The Marshall Government has passed amendments to the Equal Opportunity Act to ensure parliamentarians are covered by sexual harassment laws in their dealings with other parliamentarians.
Under the changes, sexual harassment laws will extend to MPs in their dealings with other MPs and judicial officers in their dealings with other judicial officers.
Attorney-General Vickie Chapman said the changes would bring South Australia's sexual harassment laws in line with community expectations.
"The public expect parliamentarians to be held to the same legal standard as everyone else and this legislation rectifies a significant flaw in the existing legal framework," said Attorney-General Chapman.
"These changes subject parliamentarians to a far higher standard when it comes to this type of inappropriate behaviour and ensure there are clear mechanisms in place to allow for allegations to be investigated thoroughly and promptly.
"It's been more than 20 years since Parliament first considered provisions in the Equal Opportunity Act involving MPs and their behaviour towards other Parliamentarians.
"As I understand it, the decision was taken at the time to make no reference to MPs who sexually harass fellow MPs.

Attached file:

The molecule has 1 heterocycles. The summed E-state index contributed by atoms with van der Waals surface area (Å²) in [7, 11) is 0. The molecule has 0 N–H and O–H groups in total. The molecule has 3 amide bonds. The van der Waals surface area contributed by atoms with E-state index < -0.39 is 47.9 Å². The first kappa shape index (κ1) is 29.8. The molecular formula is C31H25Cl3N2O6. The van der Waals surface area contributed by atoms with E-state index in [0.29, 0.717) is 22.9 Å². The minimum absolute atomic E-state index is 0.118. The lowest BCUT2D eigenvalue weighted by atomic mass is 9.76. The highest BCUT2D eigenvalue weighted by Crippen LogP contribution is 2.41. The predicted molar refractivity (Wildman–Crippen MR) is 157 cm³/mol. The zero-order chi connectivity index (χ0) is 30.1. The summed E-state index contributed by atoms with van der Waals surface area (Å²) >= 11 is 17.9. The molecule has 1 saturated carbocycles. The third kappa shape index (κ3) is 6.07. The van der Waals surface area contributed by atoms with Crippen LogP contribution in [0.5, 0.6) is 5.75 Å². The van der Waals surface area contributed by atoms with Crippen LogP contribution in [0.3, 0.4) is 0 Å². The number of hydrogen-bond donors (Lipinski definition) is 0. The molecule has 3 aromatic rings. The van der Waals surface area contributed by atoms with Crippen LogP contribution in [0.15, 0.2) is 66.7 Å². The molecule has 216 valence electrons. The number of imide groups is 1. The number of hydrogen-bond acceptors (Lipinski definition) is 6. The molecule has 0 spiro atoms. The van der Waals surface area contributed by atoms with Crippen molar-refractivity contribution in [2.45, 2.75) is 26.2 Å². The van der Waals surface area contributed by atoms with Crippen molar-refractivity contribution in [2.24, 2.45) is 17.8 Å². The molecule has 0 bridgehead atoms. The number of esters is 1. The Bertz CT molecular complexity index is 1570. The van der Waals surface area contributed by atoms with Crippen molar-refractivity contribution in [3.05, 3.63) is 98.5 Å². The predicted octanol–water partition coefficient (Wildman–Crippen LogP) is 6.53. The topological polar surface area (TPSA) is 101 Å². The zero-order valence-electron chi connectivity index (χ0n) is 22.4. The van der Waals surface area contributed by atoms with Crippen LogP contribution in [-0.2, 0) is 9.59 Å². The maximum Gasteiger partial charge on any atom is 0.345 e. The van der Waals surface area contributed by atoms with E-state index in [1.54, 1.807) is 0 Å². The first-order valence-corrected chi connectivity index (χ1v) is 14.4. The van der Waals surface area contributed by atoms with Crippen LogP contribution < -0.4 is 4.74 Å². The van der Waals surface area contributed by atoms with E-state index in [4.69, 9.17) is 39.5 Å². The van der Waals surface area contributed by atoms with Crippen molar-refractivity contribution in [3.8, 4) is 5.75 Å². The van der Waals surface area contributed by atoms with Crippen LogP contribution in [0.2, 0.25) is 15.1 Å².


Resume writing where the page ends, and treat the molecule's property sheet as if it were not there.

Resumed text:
"Since that debate, community attitudes have shifted, we have a greater understanding of the insidious nature of this kind of behaviour and it's clear the public do not tolerate this type of behaviour from their elected representatives.
"Sexual harassment is unlawful behaviour and, in this day and age, there is no reason why MPs or judicial officers should be immune to these laws.
"These changes will ensure MPs and judicial officers are held to account, for behaviour that is unacceptable in any workplace."
The changes would allow MPs and judicial officers to make a complaint to the Commissioner for Equal Opportunity under the Equal Opportunity Act and to enable those complaints to be dealt with under those provisions.